A code of ethics sets out the expectations that the company has for how employees should behave in any given situation, to assist with decision-making.
So for example, if an employee is offered an expensive gift or hospitality in return for a contract, they will be able to refer to the code of ethics to see whether or not that would be in line with how the company wishes to behave. Even in situations where law, regulation and internal policies do not provide clear instructions, the code should be able to guide decision-making in the right direction. After all, it’s impossible to make rules for every eventuality.
As well as providing guidance to staff, codes can reassure customers, investors, suppliers, partners and even competitors about the expected integrity of how business is conducted. IBE research has shown that in recent years, ‘creating a shared ethical culture’ has become the number one motivation for companies to adopt a code – overtaking ‘providing guidance to staff’ for the first time.
A code of business ethics reflects how the organisation operates its business model – how it relates to the communities in which it does business and how to express the corporate values it considers important.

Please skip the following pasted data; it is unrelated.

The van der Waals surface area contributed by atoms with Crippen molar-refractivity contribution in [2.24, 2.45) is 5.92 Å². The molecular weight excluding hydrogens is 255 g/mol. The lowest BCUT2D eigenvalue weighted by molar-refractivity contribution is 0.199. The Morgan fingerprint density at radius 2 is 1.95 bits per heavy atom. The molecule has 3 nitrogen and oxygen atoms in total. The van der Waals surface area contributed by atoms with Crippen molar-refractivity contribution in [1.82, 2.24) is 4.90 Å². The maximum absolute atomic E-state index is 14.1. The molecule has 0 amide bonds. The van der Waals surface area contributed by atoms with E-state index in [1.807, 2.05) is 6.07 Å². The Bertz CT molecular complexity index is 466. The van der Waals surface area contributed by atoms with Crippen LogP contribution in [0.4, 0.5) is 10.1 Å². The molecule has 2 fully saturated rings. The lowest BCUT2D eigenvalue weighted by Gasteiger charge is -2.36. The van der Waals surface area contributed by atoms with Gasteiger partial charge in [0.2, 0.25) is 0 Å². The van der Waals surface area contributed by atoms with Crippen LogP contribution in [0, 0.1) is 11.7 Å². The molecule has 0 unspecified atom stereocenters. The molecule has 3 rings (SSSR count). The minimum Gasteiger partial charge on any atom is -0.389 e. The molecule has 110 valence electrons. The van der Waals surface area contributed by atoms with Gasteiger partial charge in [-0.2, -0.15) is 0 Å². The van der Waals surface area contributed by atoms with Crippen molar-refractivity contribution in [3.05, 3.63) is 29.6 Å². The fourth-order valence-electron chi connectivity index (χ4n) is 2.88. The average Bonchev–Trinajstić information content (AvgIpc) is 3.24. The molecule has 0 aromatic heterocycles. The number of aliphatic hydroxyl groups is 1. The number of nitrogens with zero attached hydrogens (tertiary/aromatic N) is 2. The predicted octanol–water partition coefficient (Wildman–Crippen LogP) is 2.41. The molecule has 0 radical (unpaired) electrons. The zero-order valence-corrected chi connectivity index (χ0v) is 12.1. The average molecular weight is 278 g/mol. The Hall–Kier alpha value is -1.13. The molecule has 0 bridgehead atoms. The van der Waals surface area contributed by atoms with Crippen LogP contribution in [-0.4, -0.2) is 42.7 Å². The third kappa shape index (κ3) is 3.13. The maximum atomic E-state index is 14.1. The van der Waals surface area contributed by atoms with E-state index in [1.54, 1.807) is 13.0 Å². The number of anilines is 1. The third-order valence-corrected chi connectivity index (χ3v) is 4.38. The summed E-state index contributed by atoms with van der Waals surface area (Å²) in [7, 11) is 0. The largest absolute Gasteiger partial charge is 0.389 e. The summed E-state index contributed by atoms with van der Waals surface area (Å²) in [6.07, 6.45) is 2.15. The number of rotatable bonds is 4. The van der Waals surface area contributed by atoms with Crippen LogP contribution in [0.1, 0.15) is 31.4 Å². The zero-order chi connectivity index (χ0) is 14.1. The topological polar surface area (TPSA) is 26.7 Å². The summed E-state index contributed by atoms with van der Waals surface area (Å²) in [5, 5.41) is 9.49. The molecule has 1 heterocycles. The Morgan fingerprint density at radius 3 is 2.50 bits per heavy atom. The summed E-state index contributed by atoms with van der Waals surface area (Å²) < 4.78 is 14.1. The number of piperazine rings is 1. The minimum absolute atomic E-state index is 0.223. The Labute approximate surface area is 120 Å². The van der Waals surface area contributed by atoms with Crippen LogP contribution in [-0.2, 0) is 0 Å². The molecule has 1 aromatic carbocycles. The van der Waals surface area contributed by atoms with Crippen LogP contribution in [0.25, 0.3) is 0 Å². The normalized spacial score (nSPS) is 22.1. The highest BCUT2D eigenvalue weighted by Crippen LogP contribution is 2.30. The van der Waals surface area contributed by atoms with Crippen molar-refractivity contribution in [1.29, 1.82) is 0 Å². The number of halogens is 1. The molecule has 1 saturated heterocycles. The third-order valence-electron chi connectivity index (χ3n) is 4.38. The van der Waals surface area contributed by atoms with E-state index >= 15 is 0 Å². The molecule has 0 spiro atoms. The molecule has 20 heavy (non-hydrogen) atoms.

However, one size never fits all. Each organisation must define its own standards of what it considers to be acceptable ways of conducting its affairs. As each organisation’s values are different, it follows that the code which seeks to embed them must also be unique.
How have codes of ethics evolved?
In the past, codes of ethics were a rarity; if they existed they weren’t well publicised. In this video Simon Webley, discusses how codes of ethics have changed.
Stakeholders are those with whom the organisation has a relationship, and who are impacted by its actions.
Broadly these are:
- Owners or providers of capital (shareholders/investors)
- Suppliers and business partners
- Local or national community (civil society, environment, regulators, non-governmental organisations, media policy makers)
Organisations do not exist in isolation; they depend on society for their franchise, so they need to maintain relationships of trust with a range of stakeholders.
A code of ethics sets out the standards which an organisation expects in line with its core ethical values.
It could be called "The Way We Work Around Here”, or "The [Company] Way”, but it will set out the organisation's obligations and responsibilities to its staff and other stakeholders.
A code of conduct usually has a different purpose and is different in tone. It sets out the obligations of staff to the organisations, and details rules and regulations. Language is typically more formal and legalistic and the layout of the document is more rigidly structured, typically with numbered clauses.